FW: File pcp introduction

Linda Viney (Linda_Viney@uow.edu.au)
31 Oct 1994 15:34:30 +1100

To: mailbase-admin@mailbase.ac.uk
From: Linda Viney on Thu, Oct 27, 1994 12:14 PM
Subject: RE: File pcp introduction

Hello! I feel somwhat guilty about not finding the time to join "the lists"
before (it sounds good, doesn't it?). And at least now I can feel guilty
about something else.

Briefly, I am a psychologist who applies PCP to try to understand more about
human development, devise better research methodogogies, and examine the
processes and outcomes of psychotherapy and other interventions in the fields
of clinical and health psychology. I also see clients in PCP-based therapy.

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Subject: File pcp introduction
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Date: Thu, 27 Oct 1994 01:50:26 GMT
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To: linda_viney@uow.edu.au
Subject: File pcp introduction

Welcome to the PCP email list.

As outlined in the list description this list is concerned to offer
both a forum for the discussion of Personal Construct Psychology, in
terms of the theoretical and methodological concerns of this
discipline, and an analysis of the relationship between this
discipline and other perspectives within the social sciences. Beyond
this there are no firm guidlines as to how this list should proceed.
List members should feel free to initiate discussion of any areas
they feel will be relevant to the list.

As this is a new list subscribers are encouraged to "spread the
word" as the greater the number of contributors the greater the
likelihood of this list succeeding in it's aims. A final point, new
members are encouraged to send a brief synopsis of their work or
interests to the list by way of introduction (this is not mandatory
but does offer useful information to other members).

Included below are some thoughts on email etiquette; the first is
from Huff (1993) - Using email in Psychology classes, _Psychology
Software News_Vol 3, No. 3, pages 72-73 and the second longer
section is from Simon Dunkley at Leicester.

"The flip side ... is that the channels through which we normally
communicate social restraints are not available on email. Stares,
long pauses, frowns, body posture back-channel comments and other
ways of giving feedback are minimised. Thus, to indicate
disapproval, one must say it explicitly, one must say it explicitly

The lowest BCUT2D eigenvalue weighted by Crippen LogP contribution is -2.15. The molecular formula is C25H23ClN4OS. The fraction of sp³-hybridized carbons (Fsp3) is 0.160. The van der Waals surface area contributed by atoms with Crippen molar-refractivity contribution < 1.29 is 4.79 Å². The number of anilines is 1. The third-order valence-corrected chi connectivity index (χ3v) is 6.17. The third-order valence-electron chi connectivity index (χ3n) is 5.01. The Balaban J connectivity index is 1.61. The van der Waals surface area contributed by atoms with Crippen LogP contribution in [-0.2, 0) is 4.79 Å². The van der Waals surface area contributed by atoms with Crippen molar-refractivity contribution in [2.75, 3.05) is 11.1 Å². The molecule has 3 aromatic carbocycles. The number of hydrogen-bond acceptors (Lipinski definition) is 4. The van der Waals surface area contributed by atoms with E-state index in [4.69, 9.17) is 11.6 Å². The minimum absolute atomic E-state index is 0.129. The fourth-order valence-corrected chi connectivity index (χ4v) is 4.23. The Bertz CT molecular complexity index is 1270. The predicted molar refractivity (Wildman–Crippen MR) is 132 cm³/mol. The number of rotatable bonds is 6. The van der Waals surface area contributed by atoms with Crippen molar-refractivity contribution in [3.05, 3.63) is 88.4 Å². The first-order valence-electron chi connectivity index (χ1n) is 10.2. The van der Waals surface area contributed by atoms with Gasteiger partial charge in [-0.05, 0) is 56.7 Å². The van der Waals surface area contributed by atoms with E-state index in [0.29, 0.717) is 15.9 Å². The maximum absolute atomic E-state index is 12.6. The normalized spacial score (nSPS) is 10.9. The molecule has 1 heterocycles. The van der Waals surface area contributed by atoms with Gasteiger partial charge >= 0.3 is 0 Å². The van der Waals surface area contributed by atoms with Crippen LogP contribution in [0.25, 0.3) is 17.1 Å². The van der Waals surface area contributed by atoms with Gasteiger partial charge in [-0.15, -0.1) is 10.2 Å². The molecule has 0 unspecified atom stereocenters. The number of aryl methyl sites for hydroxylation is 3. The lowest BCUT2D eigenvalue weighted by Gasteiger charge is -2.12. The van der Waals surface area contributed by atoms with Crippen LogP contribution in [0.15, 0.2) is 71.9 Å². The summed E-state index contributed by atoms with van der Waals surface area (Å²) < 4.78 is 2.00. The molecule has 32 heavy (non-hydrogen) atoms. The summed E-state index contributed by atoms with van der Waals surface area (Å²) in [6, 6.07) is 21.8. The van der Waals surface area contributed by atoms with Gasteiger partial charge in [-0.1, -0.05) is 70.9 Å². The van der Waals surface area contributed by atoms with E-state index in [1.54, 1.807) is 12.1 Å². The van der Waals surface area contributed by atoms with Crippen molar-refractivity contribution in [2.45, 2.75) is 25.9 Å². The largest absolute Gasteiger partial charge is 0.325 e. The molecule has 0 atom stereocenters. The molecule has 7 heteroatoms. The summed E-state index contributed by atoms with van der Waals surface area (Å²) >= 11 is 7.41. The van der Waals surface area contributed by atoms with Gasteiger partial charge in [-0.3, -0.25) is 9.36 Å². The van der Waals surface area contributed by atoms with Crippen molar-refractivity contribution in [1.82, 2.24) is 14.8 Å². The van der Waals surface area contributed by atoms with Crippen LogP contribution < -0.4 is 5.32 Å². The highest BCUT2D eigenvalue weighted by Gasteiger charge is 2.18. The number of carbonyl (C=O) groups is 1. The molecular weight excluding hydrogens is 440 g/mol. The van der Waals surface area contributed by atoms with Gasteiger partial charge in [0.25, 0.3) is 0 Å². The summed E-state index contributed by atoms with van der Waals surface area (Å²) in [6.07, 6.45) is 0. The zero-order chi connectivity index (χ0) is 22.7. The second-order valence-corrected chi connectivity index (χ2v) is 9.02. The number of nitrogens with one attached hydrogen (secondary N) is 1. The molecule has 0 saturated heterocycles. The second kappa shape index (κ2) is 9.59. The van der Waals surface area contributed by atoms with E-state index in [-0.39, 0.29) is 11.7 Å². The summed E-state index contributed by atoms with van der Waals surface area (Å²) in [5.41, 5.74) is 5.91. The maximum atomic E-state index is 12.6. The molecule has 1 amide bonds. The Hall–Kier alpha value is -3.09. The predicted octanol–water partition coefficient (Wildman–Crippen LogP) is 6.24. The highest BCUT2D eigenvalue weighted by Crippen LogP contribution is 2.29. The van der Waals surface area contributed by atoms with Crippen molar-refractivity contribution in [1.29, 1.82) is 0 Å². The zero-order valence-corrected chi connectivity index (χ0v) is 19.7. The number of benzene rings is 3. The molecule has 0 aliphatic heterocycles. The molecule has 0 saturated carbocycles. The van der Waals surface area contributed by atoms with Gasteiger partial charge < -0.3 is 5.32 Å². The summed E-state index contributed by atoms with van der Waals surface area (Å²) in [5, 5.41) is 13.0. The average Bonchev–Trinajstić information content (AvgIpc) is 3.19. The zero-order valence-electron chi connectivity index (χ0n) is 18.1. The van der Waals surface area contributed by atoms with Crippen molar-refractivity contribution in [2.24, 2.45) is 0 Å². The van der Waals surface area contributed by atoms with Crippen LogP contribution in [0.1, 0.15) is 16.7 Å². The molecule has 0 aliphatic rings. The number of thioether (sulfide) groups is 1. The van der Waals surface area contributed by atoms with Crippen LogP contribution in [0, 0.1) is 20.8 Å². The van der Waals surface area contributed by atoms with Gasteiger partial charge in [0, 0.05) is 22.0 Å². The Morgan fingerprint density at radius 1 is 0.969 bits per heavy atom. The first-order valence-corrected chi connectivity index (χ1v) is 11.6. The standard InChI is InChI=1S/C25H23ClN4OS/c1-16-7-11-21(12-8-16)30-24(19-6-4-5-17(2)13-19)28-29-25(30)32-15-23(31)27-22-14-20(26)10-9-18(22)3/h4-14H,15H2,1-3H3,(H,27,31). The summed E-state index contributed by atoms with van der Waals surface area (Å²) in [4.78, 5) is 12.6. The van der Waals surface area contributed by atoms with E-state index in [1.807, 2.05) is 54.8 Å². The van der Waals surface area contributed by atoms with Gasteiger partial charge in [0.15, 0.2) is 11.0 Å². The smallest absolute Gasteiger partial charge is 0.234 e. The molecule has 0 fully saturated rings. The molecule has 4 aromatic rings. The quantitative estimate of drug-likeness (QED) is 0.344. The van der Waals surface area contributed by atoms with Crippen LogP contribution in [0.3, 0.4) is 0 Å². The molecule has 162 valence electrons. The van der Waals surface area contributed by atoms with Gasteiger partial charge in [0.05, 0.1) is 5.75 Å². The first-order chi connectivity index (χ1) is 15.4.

- a difficult social dilemma. In addition, without the normal
channels for social restraint, some members are tempted to 'flame'
those with whom they disagree - making criticisms and personal
remarks that would be unlikely to be voiced in a face-to-face
discussion. Careful and frequent attention to on-line etiquette is
required to minimise these deficits."
Nettiquette. (Good manners on the electronic NETwork.)

There are ways to circumvent the restrictions that a purely
"written" form of communication can impose upon us. Chiefly, we are
concerned with finding some method of imparting non-verbal cues that
are normally facial or para-verbal into our messages. There are
three widely used methods:
1) putting actions into square [HUG] brackets, or into angle
<giggle> brackets. There seems to be an informal [ACTION] vs <some
noise making activity> split here. (Maybe that's just me imposing
my own differentiation.)
2) the use of such things as TLA's (three letter acronyms);
3) the use of smiley's.

Acronyms in common use are:

BTSOOM Beats the [stuffing] out of me
BTW By the way
FUBAR F_____ Up Beyond All Recognition
FWIW For what it's worth
FYI For Your Information
GR&D Grinning running & ducking
IMO In my opinion
IMHO In my humble opinion
IMCO In my considered opinion
IOW In other words
NFW No [bleeping] way
PITA Pain in the [...]
ROTF,L Rolling on the floor, laughing.
RTFM Read the [fine] manual (or message)
SNAFU Situation Normal, All F_____ Up
TIA Thanks In Advance
TIC Tongue in cheek

Some of these are in more common use than others: RTM and RTFM
are universally acknowledged. (If asked, F stands for "fine" or
"friendly". NFW!)


The world is, if not your oyster, certainly the mollusc of your
choice. [That line is probably (c) Terry Pratchett.] We start with
a basic smiley:


If you wonder what that means, tilt your head to rest on your left
shoulder. You should see two eyes, a thin nose and a smile.

The use is quite simple: it shows humour, or no-ill feelings
intended, ie good natured remarks.

Then there's the "un-smiley", which is :-(. (I am sad, I am not
You can frown: |:-| (I am not impressed.)
Or have an evil grin: >:-) (I set you up

And so on. If anyone is sticking their tongue out at me, they can
use the following: :-Q (But I suspect that's a bit naughty...)

And so on...

One last thing, if you want to rant about someone, it's called a

Begin your remarks with FLAME ON.
End them with FLAME OFF.


I really think Simon should stop cluttering up our mailboxes with
this junk.

I think you all get the message: the idea is to use the limited
character set to show something of your meaning and intent, to
prevent heated arguments and tempers raising beyond limits.

Share and enjoy.

(All flames to /dev/null.) If you don't know any UNIX, you won't get
that joke. If you want to know, RTFM... :-)
(But the question is then, which FM do you R? Which is the usual


David Nightingale
Department of Behavioural Sciences
School of Human and Health Sciences
University of Huddersfield Tel: (0484) 422288 ext 2461
Queensgate Fax: (0484) 516151
Huddersfield HD1 3DH E-mail: D.J.Nightingale@uk.ac.hud